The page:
I am installing a k8s cluster on CentOS 8 Hyper-V virtual machines. I used my router DHCP server to give them static IP addresses, but I have no DNS.

When I was ready to setup kubernetes I ran sudo kubeadm init

I received the following warnings

[WARNING Hostname]: hostname "k8s-master" could not be reached
[WARNING Hostname]: hostname "k8s-master": lookup k8s-master on no such host

Hoping this would not matter, and that I could be using the static IP adresses I continued setting up the k8s dashboard. No information is available in the dashboard, and probably due to the following errors in the metric server

E0914 19:22:32.513517       1 manager.go:111] unable to fully collect
 metrics: [unable to fully scrape metrics from source kubelet_summary:k8s-
worker1: unable to fetch metrics from Kubelet k8s-worker1 (k8s-worker1): Get
 https://k8s-worker1:10250/stats/summary?only_cpu_and_memory=true: dial tcp: 
lookup k8s-worker1 on no such host, unable to fully scrape 
metrics from source kubelet_summary:k8s-master: unable to fetch metrics from
 Kubelet k8s-master (k8s-master): Get https://k8s-master:10250/stats
/summary?only_cpu_and_memory=true: dial tcp: lookup k8s-master on no such host]

I decided to edit the /etc/hosts file and add these entries k8s-master k8s-worker1

This did not solve my problem. My virtual machines are able to ping each other by hostname, but nslookup doesn't work.

I don't know the mechanism that k8s uses to resolve hostnames, and what else I can do to let k8s work without an external dns. Any help is very much appreciated.

Note: I have 'fixed; my issue by adding the following arguments in the metrics-server deployment.


However I would still like to know if this can still be fixed using hostnames, and how the hostname resolution works in kubernetes.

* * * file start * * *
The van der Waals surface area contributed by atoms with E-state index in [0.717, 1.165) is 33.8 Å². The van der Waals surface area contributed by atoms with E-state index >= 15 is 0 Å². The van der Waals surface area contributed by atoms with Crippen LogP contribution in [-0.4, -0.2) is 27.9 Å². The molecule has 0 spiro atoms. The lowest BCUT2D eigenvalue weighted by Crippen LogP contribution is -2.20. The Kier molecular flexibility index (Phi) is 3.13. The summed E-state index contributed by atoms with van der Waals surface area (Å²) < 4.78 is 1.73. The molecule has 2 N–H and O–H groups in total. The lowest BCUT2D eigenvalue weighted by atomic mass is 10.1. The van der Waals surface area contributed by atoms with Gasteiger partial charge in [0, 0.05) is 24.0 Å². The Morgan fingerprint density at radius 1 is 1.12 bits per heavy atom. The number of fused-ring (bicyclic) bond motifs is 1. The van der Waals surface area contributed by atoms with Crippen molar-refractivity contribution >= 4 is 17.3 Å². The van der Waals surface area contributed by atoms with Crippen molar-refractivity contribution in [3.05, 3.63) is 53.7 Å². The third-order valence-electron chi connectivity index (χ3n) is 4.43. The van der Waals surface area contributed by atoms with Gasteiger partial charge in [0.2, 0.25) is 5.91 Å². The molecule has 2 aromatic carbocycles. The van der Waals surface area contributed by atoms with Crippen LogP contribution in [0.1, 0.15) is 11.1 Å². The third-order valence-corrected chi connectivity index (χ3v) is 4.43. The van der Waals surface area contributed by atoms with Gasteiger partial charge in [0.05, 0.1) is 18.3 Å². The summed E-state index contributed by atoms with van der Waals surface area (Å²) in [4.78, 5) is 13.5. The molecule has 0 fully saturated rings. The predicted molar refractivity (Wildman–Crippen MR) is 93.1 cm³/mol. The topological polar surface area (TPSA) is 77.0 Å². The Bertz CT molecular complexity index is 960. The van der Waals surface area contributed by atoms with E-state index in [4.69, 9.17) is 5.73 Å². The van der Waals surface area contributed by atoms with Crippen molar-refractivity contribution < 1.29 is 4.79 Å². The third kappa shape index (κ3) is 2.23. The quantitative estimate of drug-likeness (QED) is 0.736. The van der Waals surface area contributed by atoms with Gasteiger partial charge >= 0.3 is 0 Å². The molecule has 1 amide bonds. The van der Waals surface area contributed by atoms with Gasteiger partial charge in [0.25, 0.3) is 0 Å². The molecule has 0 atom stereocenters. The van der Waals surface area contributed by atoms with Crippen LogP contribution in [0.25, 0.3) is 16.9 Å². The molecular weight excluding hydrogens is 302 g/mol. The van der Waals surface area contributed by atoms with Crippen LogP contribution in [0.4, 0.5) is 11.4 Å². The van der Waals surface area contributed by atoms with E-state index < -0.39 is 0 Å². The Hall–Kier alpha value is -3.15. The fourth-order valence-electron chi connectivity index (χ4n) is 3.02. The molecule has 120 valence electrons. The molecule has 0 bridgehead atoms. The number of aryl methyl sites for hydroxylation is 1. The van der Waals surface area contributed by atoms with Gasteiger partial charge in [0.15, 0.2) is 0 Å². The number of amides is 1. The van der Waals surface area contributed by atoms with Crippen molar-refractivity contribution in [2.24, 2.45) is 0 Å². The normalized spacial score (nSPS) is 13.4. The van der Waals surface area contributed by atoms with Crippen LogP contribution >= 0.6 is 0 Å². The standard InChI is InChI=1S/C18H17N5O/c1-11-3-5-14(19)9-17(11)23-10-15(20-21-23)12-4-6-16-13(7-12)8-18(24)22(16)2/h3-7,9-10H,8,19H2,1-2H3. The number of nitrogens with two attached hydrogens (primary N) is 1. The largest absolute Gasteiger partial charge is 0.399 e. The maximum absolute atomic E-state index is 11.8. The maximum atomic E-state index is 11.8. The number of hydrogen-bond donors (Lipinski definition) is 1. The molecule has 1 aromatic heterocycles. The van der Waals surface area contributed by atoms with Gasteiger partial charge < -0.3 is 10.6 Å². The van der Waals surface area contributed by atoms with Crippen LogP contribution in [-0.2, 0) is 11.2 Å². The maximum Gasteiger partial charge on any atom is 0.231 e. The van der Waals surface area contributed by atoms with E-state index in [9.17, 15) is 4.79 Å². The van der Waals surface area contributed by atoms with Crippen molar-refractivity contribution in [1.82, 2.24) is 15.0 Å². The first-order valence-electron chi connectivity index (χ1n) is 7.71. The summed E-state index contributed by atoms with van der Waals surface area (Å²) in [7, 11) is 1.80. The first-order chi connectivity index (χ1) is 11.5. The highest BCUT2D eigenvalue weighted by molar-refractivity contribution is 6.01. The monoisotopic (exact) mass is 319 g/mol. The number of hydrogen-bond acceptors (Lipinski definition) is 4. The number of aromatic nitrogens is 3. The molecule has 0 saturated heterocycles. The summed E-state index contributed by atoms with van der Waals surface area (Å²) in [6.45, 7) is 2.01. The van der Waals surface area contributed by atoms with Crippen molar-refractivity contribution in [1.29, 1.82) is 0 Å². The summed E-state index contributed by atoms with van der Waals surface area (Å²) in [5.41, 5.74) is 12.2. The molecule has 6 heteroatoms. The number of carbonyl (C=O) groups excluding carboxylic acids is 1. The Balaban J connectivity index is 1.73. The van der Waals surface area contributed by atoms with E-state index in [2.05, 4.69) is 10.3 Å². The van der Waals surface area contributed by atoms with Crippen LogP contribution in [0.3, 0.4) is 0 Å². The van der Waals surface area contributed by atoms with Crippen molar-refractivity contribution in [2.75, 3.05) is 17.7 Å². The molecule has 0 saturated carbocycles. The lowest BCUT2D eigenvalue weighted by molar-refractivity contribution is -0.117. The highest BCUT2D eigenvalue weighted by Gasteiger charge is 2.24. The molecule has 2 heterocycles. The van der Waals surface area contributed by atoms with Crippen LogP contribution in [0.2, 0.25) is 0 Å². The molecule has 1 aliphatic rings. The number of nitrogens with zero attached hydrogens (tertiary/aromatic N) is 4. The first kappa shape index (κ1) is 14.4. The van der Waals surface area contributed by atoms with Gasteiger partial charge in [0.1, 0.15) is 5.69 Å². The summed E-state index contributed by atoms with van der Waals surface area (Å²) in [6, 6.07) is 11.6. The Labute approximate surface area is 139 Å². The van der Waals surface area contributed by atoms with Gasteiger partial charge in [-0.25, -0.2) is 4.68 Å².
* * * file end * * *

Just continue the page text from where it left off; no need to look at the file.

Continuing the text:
• You are fighting an uphill battle trying to run a cluster using only /etc/hosts, as you have discovered. You can either use dnsmasq or you can be adventurous and expose your CoreDNS outside the cluster via a NodePort and then point your Node's /etc/resolv.conf at it (since it is very cheap to make CoreDNS answer to all kinds of fake zones); I personally would go the first route, since putting out a fire in the 2nd mechanism would be some hair pulling – mdaniel Sep 15 at 2:45
  • I decided to buy a Raspberry Pi and install Pi-hole. – Robert Sep 15 at 16:51
  • Can you post is as an answer - according to stackexchange policy - to more visible for community ? – Malgorzata Sep 22 at 8:05

Taking @msdaniel his comment as input, I have used a Raspberry Pi as a DNS server and this solved many problems for me. I no longer need to use Samba to communicate the hostnames through netbios, I don't need to edit my hosts file, and of course I can just use the default k8s preferred address types.

So the answer is, just use a DNS for your network, even if it is a simple one like Pi-hole. It prevents a lot of headaches.

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